Fair and Unbalanced
Littwin: GOP rebels were in full voice, but that doesn’t mean you should expect a revolution
It’s not clear if what we have here is the beginning of the revolution or — and this is my guess — the lonely surrender of those few Republican officials who have been willing to speak the truth that Donald Trump’s presidency is a danger to America and to the world.
Whatever it turns out to be, the day was extraordinary. I don’t remember anything quite like it. Of course, I don’t remember any president even remotely like Trump.
It began with Bob Corker, the chair of the Senate Foreign Relations Committee, saying that Trump is “utterly untruthful,” a dangerous liar who is “debasing” both the job and America’s place in the world, who has “devolved” instead of evolved, who lacks the “desire” to make the effort to be a competent leader, whom he would never support again — “no way” — and “who is obviously not going to rise to the occasion as president.”
Trump responded, in his fashion, by reminding everyone that Corker was short, or as Trump tweeted, “liddle.” Also a “lightweight” who couldn’t be elected dog catcher.
That was pretty extraordinary in and of itself. Of course, Corker had already said that Trump could be leading us to World War III and that the White House was basically an adult daycare center. So his anti-Trumpism, which Corker took to every network camera he could find, may not have been all that surprising, but it was still shocking.
What Corker — who is retiring in 2018 — didn’t do was call out his Republican colleagues as the Trumpian enablers that they are. He left that task, apparently, to Jeff Flake, who later in the day stunningly announced he wouldn’t run for re-election in 2018 either, because, he said, to do so would mean his “complicity in this alarming and dangerous state of affairs” that is the Trump administration.
”It is time,” he said, “for our complicity and our accommodation of the unacceptable to end.”
The unacceptable is, of course, Trump. The complicit are Republican officials. The accommodation is, as Flake put it, Republicans “pretending that the degradation of our politics and the conduct of some in our executive branch are normal. They are not normal…Reckless, outrageous, and undignified behavior has become excused and countenanced as ‘telling it like it is,’ when it is actually just reckless, outrageous, and undignified.”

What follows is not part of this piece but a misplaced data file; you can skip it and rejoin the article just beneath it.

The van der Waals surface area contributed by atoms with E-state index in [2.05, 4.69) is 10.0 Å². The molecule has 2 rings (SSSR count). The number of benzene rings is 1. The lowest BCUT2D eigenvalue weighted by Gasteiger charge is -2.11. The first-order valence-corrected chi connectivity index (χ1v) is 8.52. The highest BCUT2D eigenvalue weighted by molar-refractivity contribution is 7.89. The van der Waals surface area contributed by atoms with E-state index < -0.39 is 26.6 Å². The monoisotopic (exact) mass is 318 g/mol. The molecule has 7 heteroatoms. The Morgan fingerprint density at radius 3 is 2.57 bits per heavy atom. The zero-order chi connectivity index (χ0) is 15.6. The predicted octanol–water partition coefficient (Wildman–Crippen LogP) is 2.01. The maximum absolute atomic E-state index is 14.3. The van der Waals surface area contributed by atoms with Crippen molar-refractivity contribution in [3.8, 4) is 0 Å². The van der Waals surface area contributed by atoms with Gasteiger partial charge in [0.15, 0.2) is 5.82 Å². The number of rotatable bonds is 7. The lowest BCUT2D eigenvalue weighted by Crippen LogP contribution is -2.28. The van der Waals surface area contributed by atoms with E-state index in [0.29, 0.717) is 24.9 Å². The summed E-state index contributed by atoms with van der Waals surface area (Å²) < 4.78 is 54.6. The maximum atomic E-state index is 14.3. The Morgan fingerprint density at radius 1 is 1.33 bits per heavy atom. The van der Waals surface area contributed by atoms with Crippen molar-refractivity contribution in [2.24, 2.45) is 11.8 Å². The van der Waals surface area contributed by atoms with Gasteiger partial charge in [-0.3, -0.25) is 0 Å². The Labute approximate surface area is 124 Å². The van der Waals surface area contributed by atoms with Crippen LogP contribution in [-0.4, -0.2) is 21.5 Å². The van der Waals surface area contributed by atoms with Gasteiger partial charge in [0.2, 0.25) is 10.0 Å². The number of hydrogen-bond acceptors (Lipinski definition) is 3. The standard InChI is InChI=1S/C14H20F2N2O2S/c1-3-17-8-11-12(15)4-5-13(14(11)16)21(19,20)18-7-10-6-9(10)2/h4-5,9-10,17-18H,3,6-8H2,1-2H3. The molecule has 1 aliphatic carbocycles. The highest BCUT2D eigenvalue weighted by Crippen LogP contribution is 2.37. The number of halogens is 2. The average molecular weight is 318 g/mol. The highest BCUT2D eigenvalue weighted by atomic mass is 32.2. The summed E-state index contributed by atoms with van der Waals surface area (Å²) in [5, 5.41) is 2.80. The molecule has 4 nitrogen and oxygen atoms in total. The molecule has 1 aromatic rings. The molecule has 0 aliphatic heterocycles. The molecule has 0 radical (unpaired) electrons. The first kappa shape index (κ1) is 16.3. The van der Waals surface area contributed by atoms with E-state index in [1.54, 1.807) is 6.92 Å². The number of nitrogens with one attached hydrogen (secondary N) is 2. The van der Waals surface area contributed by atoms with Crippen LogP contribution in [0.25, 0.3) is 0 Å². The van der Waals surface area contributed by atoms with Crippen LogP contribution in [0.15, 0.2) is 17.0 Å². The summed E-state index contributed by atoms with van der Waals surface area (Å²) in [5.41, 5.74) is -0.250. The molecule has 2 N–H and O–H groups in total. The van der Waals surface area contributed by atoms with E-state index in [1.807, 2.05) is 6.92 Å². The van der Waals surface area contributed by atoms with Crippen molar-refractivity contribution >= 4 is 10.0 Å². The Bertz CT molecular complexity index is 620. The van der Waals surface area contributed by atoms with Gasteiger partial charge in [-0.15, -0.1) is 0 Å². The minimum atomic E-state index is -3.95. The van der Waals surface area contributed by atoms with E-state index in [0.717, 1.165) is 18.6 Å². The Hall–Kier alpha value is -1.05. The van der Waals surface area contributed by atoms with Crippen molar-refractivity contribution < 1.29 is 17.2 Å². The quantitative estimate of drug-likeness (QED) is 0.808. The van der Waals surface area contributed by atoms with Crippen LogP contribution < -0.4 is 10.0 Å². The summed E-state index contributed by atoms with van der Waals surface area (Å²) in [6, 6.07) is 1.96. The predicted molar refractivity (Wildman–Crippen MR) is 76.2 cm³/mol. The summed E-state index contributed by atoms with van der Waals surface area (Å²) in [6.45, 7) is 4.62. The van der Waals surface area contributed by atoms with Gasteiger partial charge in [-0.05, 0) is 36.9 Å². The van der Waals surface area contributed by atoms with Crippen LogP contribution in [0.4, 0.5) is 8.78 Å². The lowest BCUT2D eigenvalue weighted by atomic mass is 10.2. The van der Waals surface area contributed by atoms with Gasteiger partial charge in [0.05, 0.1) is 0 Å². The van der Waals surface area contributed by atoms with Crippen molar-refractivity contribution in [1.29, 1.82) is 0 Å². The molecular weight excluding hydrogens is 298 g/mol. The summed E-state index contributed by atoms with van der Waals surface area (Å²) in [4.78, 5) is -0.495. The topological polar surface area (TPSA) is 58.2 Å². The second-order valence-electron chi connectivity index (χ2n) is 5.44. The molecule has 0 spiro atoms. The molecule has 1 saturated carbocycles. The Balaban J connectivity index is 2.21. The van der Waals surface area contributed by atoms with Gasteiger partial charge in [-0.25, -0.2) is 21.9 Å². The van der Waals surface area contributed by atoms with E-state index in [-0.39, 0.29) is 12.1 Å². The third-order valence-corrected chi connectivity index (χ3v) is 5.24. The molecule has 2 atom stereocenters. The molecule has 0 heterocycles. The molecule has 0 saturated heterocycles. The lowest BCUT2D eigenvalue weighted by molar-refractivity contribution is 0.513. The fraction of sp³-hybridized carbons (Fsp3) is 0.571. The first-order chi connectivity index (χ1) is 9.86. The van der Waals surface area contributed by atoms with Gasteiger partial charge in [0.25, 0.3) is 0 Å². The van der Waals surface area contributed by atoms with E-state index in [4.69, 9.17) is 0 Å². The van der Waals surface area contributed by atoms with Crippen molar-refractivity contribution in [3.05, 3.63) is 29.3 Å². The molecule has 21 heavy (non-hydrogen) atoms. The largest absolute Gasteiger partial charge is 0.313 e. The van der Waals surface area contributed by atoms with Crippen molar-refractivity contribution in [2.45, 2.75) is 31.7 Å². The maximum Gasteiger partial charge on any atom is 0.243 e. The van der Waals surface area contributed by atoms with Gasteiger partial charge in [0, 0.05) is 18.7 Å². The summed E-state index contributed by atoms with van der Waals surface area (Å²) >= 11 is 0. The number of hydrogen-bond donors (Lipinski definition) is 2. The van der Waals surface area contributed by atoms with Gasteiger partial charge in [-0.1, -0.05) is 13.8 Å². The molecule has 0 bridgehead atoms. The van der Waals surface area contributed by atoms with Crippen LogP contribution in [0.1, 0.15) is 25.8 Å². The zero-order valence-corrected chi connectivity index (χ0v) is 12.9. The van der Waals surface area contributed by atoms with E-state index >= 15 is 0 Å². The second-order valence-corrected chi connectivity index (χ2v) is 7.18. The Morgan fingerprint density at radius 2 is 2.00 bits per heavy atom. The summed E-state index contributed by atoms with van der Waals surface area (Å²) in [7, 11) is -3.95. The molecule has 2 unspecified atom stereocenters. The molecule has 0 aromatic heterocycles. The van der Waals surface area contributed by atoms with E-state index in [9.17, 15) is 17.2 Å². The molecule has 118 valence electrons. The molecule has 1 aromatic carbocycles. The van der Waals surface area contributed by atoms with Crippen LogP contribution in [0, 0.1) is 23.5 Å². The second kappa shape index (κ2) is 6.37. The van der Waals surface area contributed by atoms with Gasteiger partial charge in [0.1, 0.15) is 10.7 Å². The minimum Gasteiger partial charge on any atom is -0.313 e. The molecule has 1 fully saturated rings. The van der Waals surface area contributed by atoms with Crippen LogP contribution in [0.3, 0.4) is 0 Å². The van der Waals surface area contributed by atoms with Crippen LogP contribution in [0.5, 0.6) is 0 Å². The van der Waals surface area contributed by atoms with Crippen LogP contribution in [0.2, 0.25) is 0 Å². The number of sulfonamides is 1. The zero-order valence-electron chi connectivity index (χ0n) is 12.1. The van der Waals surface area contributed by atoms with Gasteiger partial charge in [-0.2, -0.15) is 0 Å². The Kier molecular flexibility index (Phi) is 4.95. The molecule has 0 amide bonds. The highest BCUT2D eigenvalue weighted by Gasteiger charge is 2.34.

He said Republicans would never accept that in a Democratic president and must not “meekly” accept it in a Republican president.
It was definitely extraordinary. You can read the speech here. You can watch Flake, whose voice shook with emotion, here. You can wonder, as I did, whether Trump’s feud with Sgt. La David Johnson’s widow, Myeshia Johnson, is what pushed Corker and Flake over the edge.
There were only a few Republicans in the room when he gave the speech. John McCain, Flake’s fellow Arizonan and Trump critic, was one. Corker was another. They reportedly gave him a standing ovation in the mostly empty chamber. Mitch McConnell was also there and thanked Flake for his service. It’s hard to know what McConnell is thinking, but it was probably about the need for 50 votes on tax cuts because, you know, what else really matters.
The problem is that the rebels aren’t manning any barricades. Corker and Flake are basically taking the next bus out of town. Flake was facing a Republican primary in which he already trailed badly in the polls. In his speech, he lamented that there seemed to be no space in Trumpworld for Republicans like him. Ezra Klein pointed out in Vox that Flake’s decision to quit was a victory for Trump, who couldn’t be happier. Steve Bannon said it was another “scalp” for his team. Yes, that’s what he said.
Corker, who supported Trump in the 2016 campaign, didn’t bring himself to become a full-time Trump critic until he had announced his retirement. Trump has insisted — almost certainly untruthfully — that Corker was retiring because Trump had refused to endorse him. Corker says Trump begged him to come back. But the point is still the same. Bravery, at this stage, comes only when the political stakes disappear.
John McCain, meanwhile, is battling brain cancer, and his fight with Trump may be his last one.
The question is who comes forward next, if anyone. We can be sure it won’t be Cory Gardner, who is the anti-Corker. Gardner slammed Trump during the campaign, calling him a “buffoon.” Once Trump was elected, though, Gardner pretty much fell into line, and now as chair of the NRSC, he is working to get Trumpist Republicans, like, say, the anti-Muslim, anti-gay Roy Moore elected. Moore is so much a Trumpist that he even offended Trump, who opposed him in the Republican Senate primary.
Flake is among the few Senate Republicans who has come out against Moore. Flake also wrote a book about his issues with Trump. He has bravely risked his career. And for those who say he still votes with Trump, that’s because Flake is a conservative. Being anti-Trump didn’t change his politics. It changed everything else.
As Flake said in his speech: “When we remain silent and fail to act when we know that silence and inaction is the wrong thing to do, because of political considerations, because we might make enemies, because we might alienate the base, because we might provoke a primary challenge, because ad infinitum, ad nauseam, when we succumb to those considerations in spite of what should be greater considerations and imperatives in defense of our institutions and our liberty, we dishonor our principles and forsake our obligations.”
It was a remarkable moment. And now we sadly wait for the moment to pass.
Photo by Gage Skidmore, via Flickr: Creative Commons. Congressman Jeff Flake and Senator John McCain speaking to the media after at a rally in Goodyear, Arizona.
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